WASHINGTON — Federal Reserve Board Vice Chairman Stanley Fischer said Friday that the Dodd-Frank Act has addressed the biggest issues with bank instability but that the "shadow banking" sector industry still needs to be addressed.
"I am pretty sure that the big goals of reform regulation that took place in Dodd-Frank have been achieved in certain areas, namely the banking sector," Fischer said at an Institute of International Finance conference.
But he said he worries "a little bit" that "we in the United States do not have very good measures for dealing with the nonbanking sector — the shadow banking system" that includes asset managers, hedge funds, private equity firms and other nonbank financial firms.
"The public sector doesn't have a whole lot of information about what is going on in various sectors which are very active in the shadow banking system," Fischer said. "We also have in the United States relatively few tools to deal with this."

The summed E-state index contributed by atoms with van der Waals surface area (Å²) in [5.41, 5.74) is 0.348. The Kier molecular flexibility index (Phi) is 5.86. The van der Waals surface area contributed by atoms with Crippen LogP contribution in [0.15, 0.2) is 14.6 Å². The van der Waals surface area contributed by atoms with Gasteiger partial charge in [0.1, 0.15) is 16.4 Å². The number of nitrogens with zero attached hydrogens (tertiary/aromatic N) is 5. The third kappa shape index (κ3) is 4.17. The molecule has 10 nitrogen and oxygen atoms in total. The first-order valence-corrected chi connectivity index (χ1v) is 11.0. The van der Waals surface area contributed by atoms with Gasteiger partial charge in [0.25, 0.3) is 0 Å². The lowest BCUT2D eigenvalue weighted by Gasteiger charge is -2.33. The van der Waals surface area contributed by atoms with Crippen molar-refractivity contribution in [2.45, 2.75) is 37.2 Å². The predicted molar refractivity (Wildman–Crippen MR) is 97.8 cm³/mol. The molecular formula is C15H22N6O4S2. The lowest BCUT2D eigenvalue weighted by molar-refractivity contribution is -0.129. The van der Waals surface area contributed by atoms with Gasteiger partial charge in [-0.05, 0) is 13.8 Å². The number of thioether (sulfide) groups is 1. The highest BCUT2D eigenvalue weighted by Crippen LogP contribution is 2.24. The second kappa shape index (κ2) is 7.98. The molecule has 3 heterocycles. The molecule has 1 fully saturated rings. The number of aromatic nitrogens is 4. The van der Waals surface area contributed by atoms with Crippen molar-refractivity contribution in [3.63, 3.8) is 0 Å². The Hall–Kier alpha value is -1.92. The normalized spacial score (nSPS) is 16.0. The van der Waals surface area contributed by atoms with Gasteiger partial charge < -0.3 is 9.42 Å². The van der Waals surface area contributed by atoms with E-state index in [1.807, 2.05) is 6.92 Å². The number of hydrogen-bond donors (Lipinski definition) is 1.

Fischer's remarks echo Democratic presidential nominee Hillary Clinton's views on financial regulation. She has said she would defend Dodd-Frank but go further by regulating shadow banks.
One of the biggest criticisms of Dodd-Frank, however, is that it hasn't solved the "too big to fail" problem. Critics contend that some banks are still too big and could bring down the economy if they were to become insolvent.
But Fischer criticized that idea.
"The regulator or an intelligence agency never knows whether it has solved a particular problem and if they tell you we have the 'too big to fail' problem," then someone should "get somebody else" to do the job, he said.
Some observers, including bank executives, have said that regulation may also be slowing the economy.
Fischer didn't address that idea directly but said, "I am impressed by how much you hear about it and it is certainly something that at some point somebody who is serious about growth is going to have to go through the regulatory framework and figure out how to change it."
Republicans have also proposed that regulators conduct a cost-benefit analysis when writing new rules, but Fischer said while in theory it's a good idea, it doesn't work well in practice.
"There is a lot of desire to have cost-benefit analysis of every regulatory measure. … The trouble is these analyses are very imprecise," Fischer said.